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Mercredi, 26 Octobre 2011 12:00

Orchestras, Chiptunes Come Together In New Zelda

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Orchestras, Chiptunes Come Together In New Zelda

Legend of Zelda producer Eiji Aonuma (L) and Nintendo composer Koji Kondo in Los Angeles before the U.S. premiere of the Zelda orchestral concert on Oct. 21.Photo courtesy Nintendo

Over a decade ago, the young designers of Legend of Zelda were staring down a massive problem.

Ordinarily, they’d have considered themselves to be in an enviable situation. They were creating the first Zelda game in polygonal 3-D, working closely with the legendary Shigeru Miyamoto. And Koji Kondo, the composer of the ubiquitous Super Mario Bros. theme song, was writing the music. In fact, he’d just delivered the music to be used in the game’s final showdown against Ganon.

And it really didn’t work.

The designers were terrified. Which of them was going to call Koji freaking Kondo and tell him, hey, thanks for the music, but we need something different? So they asked the game’s co-director Eiji Aonuma to do it.

“We had a lot of struggles in deciding what that final boss battle was going to be,” Aonuma recalled in a joint phone interview with Kondo to on Friday.

Kondo and Aonuma, now the producer of the Zelda series, were in Los Angeles last week for the U.S. premiere of an orchestrated concert of music from the last 25 years of Legend of Zelda videogames. Nintendo also held Zelda concerts this month in Tokyo and London, and a wider tour will kick off next year.

“I remember that Kondo-san had created the music to go along with the battle,” Aonuma said. “We put it in the game and the team heard it, and everybody kind of went, ‘Huh? That’s the music?’”

“Everybody knew who Koji Kondo was, and nobody wanted to call him up,” he said. “So they all came to me.”

“The original song was more dynamic and somewhat harsh,” recalled Kondo.

“Yes, it was,” said Aonuma. “So I called Kondo-san and I said, I’m sorry, this wasn’t quite the song we were looking for, could you do something else?” The team wanted something that reflected what they hoped would be a sense of incredulity in the player: Oh my God, I still have to fight this guy?

The Mario maestro had never been precious about his work. He’d gone through several versions of that classic Mario tune, rejecting them if they didn’t perfectly accentuate the game’s action. So he had no qualms about scrapping his work and trying again.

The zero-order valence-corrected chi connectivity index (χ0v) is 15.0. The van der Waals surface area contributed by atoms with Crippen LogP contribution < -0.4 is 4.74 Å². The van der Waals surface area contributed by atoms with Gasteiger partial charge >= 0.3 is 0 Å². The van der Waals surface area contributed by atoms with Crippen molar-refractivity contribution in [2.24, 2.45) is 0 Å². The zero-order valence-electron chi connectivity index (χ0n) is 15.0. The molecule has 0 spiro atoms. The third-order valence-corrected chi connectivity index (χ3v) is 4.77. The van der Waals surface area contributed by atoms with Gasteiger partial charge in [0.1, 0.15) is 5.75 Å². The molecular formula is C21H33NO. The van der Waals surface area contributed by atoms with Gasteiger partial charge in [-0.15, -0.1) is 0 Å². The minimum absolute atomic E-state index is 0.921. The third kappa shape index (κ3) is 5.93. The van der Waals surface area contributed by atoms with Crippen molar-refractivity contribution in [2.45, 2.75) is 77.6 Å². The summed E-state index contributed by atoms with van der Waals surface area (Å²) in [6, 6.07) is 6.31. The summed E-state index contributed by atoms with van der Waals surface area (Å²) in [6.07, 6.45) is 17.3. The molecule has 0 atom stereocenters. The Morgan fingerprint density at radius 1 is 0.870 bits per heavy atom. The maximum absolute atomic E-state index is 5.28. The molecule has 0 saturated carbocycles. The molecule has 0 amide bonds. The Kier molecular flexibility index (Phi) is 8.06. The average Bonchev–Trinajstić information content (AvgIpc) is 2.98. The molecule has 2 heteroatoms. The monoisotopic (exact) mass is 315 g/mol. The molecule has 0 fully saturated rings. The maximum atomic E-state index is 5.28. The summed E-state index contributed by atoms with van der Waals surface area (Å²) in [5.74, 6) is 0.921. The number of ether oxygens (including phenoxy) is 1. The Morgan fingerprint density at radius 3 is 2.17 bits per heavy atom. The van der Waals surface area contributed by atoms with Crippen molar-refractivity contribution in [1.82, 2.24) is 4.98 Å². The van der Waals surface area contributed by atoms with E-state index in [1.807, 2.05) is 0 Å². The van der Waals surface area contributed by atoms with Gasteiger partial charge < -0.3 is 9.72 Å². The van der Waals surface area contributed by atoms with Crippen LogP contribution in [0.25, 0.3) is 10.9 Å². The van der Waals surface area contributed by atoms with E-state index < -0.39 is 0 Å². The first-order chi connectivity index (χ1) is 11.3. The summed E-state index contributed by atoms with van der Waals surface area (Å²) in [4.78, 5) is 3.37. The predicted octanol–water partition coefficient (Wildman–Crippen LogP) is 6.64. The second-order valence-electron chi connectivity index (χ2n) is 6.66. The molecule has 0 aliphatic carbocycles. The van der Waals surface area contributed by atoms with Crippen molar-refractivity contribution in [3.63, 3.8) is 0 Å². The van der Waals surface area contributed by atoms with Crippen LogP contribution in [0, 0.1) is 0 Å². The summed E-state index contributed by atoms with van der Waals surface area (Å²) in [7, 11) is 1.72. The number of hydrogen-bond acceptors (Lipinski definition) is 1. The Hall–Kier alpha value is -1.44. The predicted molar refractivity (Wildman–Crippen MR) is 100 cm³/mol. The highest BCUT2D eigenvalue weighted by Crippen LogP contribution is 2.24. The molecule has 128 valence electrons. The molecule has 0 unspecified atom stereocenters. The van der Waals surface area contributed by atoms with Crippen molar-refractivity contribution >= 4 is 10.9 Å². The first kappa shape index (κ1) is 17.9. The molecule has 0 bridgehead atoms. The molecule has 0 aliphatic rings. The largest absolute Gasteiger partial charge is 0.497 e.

“The very next day, he had a different song,” Aonuma said. “That’s the one you hear in the game right now. That was when I was really amazed at what Kondo-san was able to do.”

Orchestras, Chiptunes Come Together In New Zelda

Conductor Eimear Noone conducts a 70-piece symphony and choir at the Los Angeles premiere of the Legend of Zelda concert Oct. 21. Photo courtesy Nintendo

A CD of the concert tour’s orchestrated tunes, representing 25 years of Kondo and company’s best work, will be included with the first run of copies of the Wii game The Legend of Zelda: Skyward Sword, which Nintendo will release Nov. 20. It is the first game in the series to use music recorded by an orchestra.

This is hardly a novel concept; in fact, Nintendo has long lagged behind its peers in using live recordings versus synthesized tunes. Last year, it finally decided to try orchestrated recordings in Super Mario Galaxy 2.

“We wanted to express the vastness of space musically, and one of the ways we did that was through the grandness of a full orchestra,” Kondo said.

“In Skyward Sword, one of the key themes of the game is the sky, and it has this bright and airy feel,” he said. “We felt that the orchestra was a great way to convey that to players.”

We wanted to express the vastness of space, musically.

Aonuma says the final decision was made by Miyamoto after this year’s E3 press conference, which began with a short orchestral performance.

“It came off sounding great,” he said, “and after that Miyamoto-san came back and said, let’s go for full orchestrations in the game as well. I was like, okay, we can do it! I didn’t realize we were allowed to!”

Nintendo’s former reluctance to use live orchestrated recordings wasn’t because the company was full of Luddites. Primarily, it was because it prefers to have the game’s music to be programmable, and to react in a dynamic way to what the player is doing. The song you hear when exploring the vast overworld in Ocarina of Time is actually several different chunks of music that are strung together randomly, to keep it from becoming repetitive. When enemies approach, the music slowly metamorphoses from bouncy to dramatic.

“We wanted to retain that,” Kondo said, “and we looked at how we could record with an orchestra in a way that would allow us to … still achieve interactive music.”

One method was to have the conductor listen to a tempo on a click track so that the timing would be consistent and the music could be layered together. They’ve also woven in some traditional computer-generated music in scenes where dynamism is called for.

To preserve the ability of Kondo and the game designers to tweak the game music at the last minute, Nintendo also bumped the recording back to much later in the game design process, “when we don’t anticipate much in the way of changes,” Kondo added.

Skyward Sword, Aonuma said, has had a longer development time than any Nintendo project he can ever think of. The last game, Twilight Princess, was launched simultaneously with Wii in 2006.

Zelda games really need that much time in order to really feel like a true Zelda game,” Aonuma said. “It’s the deepest and densest game that Nintendo has ever made.”


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